This piece by Ayoudo CEO Michael Tippett was originally published with Startup Canada.
Most Canadians think Canada Day is about fireworks but for the last 100 years Canada Day has ushered in dramatic developments in Canadian media.
Vancouver, June 18, 2012 – A hundred years ago the minds of technophiles weren’t being blown by the latest photosharing app or hi-res tablet displays. Then, radio was new media.
Earlier this year I wrote that one of the first social networks was the railroad, but radio had an equally profound impact on the connections Canadians have with one another. It was on Canada Day in 1927 that the first national radio broadcast traversed the airwaves.
Radio wasn’t the only medium to go national on Canada Day: In 1958 CBC television launched the first ever National broadcast. On Canada Day eight years later CBC introduced colour TV.
But over the last century media has changed in ways that the media visionaries of early radio could never have imagined. The line between audience and creator has become blurred and social media has given great powers of expression and distribution to those who could once only consume. Relationships have been forged, unearthed, rewritten and rekindled because of services like Facebook, Twitter and others.
These forms of media are now the defining structures of our culture. The product managers at Facebook are effectively drawing up the rules that determine when and how we connect with each other. Networks like Facebook now control most of our social and commercial interactions. Ten years ago you might have emailed your friends, but now you probably use Facebook.
But in two weeks, when you’re uploading pictures of the Canada Day fireworks on your Apple iphone, through Instagram to Facebook and you’re Tweeting it out and updating your Tumblr… ask yourself this, “which of these is Canadian?”.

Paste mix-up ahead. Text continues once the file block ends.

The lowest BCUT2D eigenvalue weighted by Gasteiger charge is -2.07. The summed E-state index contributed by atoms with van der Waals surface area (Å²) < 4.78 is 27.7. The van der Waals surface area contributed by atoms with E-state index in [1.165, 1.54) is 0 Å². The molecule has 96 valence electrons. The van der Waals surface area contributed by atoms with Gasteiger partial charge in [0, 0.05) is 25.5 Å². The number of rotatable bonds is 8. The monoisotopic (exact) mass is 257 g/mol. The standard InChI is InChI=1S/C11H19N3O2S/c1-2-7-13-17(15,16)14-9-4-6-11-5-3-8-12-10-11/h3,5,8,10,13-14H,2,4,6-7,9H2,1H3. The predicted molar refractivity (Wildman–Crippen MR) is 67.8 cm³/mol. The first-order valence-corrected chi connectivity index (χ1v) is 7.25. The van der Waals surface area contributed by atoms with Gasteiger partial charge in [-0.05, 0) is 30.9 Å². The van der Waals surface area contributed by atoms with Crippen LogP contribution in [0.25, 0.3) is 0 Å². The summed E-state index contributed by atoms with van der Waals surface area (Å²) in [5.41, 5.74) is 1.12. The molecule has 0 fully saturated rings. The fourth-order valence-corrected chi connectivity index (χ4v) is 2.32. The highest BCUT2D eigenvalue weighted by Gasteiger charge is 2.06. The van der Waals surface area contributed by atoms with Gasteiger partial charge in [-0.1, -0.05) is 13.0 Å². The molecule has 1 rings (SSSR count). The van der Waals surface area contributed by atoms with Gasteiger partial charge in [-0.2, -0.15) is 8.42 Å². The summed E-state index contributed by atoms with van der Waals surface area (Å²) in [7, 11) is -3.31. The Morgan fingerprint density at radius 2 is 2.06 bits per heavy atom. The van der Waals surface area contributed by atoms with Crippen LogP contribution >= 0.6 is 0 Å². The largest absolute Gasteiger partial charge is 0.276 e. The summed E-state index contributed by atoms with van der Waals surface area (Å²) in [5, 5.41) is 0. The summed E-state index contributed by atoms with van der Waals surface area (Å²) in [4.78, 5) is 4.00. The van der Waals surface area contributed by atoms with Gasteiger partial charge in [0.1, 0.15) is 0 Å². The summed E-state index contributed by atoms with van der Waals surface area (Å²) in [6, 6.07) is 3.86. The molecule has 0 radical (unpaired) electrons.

Of course the answer is ‘none’.
One of the questions I’ve been trying to answer for the last year is, what does the next great Canadian network do? What is going to be the next railroad that adds to culture, brings us closer together, fosters economic growth and lets us use our skills and talents to solve the problems - both big and small, local and national – that we face?
At Ayoudo we’re taking a crack at it. We don’t think Canada is as good as it can be. We think there are untapped minds and able bodies capable of reshaping this country. We think they can get paid. And we think there are millions of others who want to get things done but don’t know where to get help, or who to trust.
With many Canadians largely existing in anonymous, fluid urban centres or solitary suburban landscapes, we have lost the capacity to form the kind of social bonds that raise barns. We want to reconnect Canadians to each other and create a solid foundation – a platform – for a 21st Century Canada that not only follows, but leads, in social media, and that uses media to connect in the real world.
We owe it to our predecessors as well as our successors to build networks that add value and purpose to Canadian society. So, Happy Canada Day. Let’s work together to ensure that our best ones lie ahead.
Originally Published at Startup Canada: Canada Day & 100 Years of Social Networks.